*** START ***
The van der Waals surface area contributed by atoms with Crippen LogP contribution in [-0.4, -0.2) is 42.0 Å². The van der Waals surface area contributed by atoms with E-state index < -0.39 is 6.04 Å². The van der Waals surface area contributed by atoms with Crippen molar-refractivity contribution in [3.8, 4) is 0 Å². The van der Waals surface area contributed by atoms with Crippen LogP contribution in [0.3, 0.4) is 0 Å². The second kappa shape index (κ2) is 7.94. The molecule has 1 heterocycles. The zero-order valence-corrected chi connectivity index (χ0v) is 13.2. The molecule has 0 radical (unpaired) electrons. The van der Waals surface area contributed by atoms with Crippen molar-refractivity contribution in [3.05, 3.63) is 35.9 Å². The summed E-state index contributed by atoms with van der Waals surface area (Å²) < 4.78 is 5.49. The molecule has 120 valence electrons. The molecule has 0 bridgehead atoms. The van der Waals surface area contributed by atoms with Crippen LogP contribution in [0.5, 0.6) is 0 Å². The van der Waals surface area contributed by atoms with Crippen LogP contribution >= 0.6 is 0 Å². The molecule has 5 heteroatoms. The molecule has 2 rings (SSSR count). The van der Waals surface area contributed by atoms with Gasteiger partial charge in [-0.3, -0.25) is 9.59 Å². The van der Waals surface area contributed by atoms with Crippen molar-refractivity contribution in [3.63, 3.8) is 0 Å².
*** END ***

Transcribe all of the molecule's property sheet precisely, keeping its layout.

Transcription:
The van der Waals surface area contributed by atoms with Crippen LogP contribution in [-0.4, -0.2) is 42.0 Å². The van der Waals surface area contributed by atoms with E-state index < -0.39 is 6.04 Å². The van der Waals surface area contributed by atoms with Crippen molar-refractivity contribution in [3.8, 4) is 0 Å². The van der Waals surface area contributed by atoms with Crippen LogP contribution in [0.3, 0.4) is 0 Å². The second kappa shape index (κ2) is 7.94. The molecule has 1 heterocycles. The zero-order valence-corrected chi connectivity index (χ0v) is 13.2. The molecule has 0 radical (unpaired) electrons. The van der Waals surface area contributed by atoms with Crippen molar-refractivity contribution in [3.05, 3.63) is 35.9 Å². The summed E-state index contributed by atoms with van der Waals surface area (Å²) < 4.78 is 5.49. The molecule has 120 valence electrons. The molecule has 0 bridgehead atoms. The van der Waals surface area contributed by atoms with Crippen LogP contribution in [0.5, 0.6) is 0 Å². The van der Waals surface area contributed by atoms with Crippen LogP contribution >= 0.6 is 0 Å². The molecule has 5 heteroatoms. The molecule has 2 rings (SSSR count). The van der Waals surface area contributed by atoms with Gasteiger partial charge in [-0.3, -0.25) is 9.59 Å². The van der Waals surface area contributed by atoms with Crippen molar-refractivity contribution in [3.63, 3.8) is 0 Å².